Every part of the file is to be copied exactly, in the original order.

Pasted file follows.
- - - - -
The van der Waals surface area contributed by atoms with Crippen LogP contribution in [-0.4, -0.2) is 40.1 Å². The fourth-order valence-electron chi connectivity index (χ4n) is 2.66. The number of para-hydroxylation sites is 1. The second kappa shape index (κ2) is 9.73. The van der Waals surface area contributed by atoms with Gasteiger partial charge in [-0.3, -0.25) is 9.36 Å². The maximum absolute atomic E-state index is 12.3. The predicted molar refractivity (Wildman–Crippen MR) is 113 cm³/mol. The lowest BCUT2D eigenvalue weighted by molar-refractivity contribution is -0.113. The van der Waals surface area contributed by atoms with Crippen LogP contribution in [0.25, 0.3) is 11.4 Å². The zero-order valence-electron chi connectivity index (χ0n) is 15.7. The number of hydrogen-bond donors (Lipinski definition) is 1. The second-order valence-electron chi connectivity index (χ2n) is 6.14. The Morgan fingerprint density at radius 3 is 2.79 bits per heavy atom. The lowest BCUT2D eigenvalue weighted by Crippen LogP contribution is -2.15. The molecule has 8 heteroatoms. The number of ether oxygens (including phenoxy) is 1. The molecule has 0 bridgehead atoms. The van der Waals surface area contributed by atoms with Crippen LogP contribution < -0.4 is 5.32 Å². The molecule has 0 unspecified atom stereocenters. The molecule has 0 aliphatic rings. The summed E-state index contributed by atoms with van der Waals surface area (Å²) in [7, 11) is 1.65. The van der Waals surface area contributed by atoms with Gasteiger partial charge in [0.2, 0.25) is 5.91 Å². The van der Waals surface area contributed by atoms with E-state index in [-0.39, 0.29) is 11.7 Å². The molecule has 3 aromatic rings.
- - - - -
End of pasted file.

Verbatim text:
The van der Waals surface area contributed by atoms with Crippen LogP contribution in [-0.4, -0.2) is 40.1 Å². The fourth-order valence-electron chi connectivity index (χ4n) is 2.66. The number of para-hydroxylation sites is 1. The second kappa shape index (κ2) is 9.73. The van der Waals surface area contributed by atoms with Gasteiger partial charge in [-0.3, -0.25) is 9.36 Å². The maximum absolute atomic E-state index is 12.3. The predicted molar refractivity (Wildman–Crippen MR) is 113 cm³/mol. The lowest BCUT2D eigenvalue weighted by molar-refractivity contribution is -0.113. The van der Waals surface area contributed by atoms with Crippen LogP contribution in [0.25, 0.3) is 11.4 Å². The zero-order valence-electron chi connectivity index (χ0n) is 15.7. The number of hydrogen-bond donors (Lipinski definition) is 1. The second-order valence-electron chi connectivity index (χ2n) is 6.14. The Morgan fingerprint density at radius 3 is 2.79 bits per heavy atom. The lowest BCUT2D eigenvalue weighted by Crippen LogP contribution is -2.15. The molecule has 8 heteroatoms. The number of ether oxygens (including phenoxy) is 1. The molecule has 0 bridgehead atoms. The van der Waals surface area contributed by atoms with Crippen LogP contribution < -0.4 is 5.32 Å². The molecule has 0 unspecified atom stereocenters. The molecule has 0 aliphatic rings. The summed E-state index contributed by atoms with van der Waals surface area (Å²) in [7, 11) is 1.65. The van der Waals surface area contributed by atoms with Gasteiger partial charge in [0.2, 0.25) is 5.91 Å². The van der Waals surface area contributed by atoms with E-state index in [-0.39, 0.29) is 11.7 Å². The molecule has 3 aromatic rings.